• And they are the Alkaline phosphatase.
  • Most importantly the hepatocytes expresses transaminases.
  • Cardiac specific troponins can be detected in the blood as early as 2 hours after the myocardial cell necrosis.
  • And therefore the necrosis of any of these cells types leads to release of specific biomarkers of the particular cell line.
  • Because of their specificity and sensitivity, serial measurement of cardiac troponins has a central role in the diagnosis and management of the Myocardial infaction.

Morphology :

  • Necrotic cells shows increases eosinophilia in H & E stains.
  • This eosinophilic appearance is due to the loss of the Cytoplasmic RNA.
  • And also leads to the accumulation of the degraded cytoplasmic protiens.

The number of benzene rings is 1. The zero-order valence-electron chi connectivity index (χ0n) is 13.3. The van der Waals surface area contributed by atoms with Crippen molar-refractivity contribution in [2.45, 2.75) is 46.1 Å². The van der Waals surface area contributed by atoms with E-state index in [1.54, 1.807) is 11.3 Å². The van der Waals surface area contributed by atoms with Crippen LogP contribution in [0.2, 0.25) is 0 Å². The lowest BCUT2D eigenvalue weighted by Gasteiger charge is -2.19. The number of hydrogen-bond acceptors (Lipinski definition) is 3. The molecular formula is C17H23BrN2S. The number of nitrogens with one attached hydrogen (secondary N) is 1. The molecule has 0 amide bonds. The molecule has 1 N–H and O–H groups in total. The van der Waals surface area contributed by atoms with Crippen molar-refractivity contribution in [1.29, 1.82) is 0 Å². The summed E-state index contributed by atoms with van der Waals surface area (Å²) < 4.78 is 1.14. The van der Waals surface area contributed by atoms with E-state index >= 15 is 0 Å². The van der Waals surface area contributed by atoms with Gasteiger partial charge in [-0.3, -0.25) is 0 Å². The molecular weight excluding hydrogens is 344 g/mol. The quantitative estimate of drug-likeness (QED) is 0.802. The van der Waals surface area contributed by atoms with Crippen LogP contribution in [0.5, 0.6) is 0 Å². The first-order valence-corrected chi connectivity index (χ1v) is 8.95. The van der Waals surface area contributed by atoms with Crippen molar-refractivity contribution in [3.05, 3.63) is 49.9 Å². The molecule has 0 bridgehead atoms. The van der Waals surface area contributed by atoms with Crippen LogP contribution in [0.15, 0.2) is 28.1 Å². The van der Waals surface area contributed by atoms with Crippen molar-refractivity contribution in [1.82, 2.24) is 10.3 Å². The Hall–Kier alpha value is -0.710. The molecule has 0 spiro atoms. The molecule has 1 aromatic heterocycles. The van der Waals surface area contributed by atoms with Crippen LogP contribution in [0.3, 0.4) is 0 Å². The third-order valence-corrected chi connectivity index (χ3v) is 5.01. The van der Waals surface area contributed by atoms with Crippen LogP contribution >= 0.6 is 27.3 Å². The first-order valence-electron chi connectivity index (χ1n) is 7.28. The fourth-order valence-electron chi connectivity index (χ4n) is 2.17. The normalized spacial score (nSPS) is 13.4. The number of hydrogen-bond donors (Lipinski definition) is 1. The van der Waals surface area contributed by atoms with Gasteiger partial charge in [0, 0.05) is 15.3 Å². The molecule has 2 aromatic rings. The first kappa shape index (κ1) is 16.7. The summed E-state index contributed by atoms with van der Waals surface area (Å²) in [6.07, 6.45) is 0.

• The necrotic cell may have a homogenous glassy appearance.
  • And this is mainly due to the loss of glycogen particles.
  • When enzymes have digested the cell’s organelles, the cytoplasm becomes vacuolated.
  • And this gives a Moth-eaten appearance.
  • Dead cells are replaced by large phospholipid precipitates called the Myelin figures.
  • Further these Myelin figures are phagocytosed by other cells of degraded into fatty acids.
  • And also these degraded fatty acids gets calcified.
  • Nuclears changes that takes place in the necrotic cells are Karyolysis, Pyknosis and also Karyorrhexis.
  • Karyolysis – Loss of DNA that leads to loss of basophilia.

Types :

  • Coagulative necrosis
  • Liquefactive necrosis
  • Gangrenous necriosis
  • Caseous necrosis
  • Fat necrosis and also
  • Fibrinoid necrosis

Coagulative type :

  • In coagulative necrosis, the architecture of the dead tissue is preserved.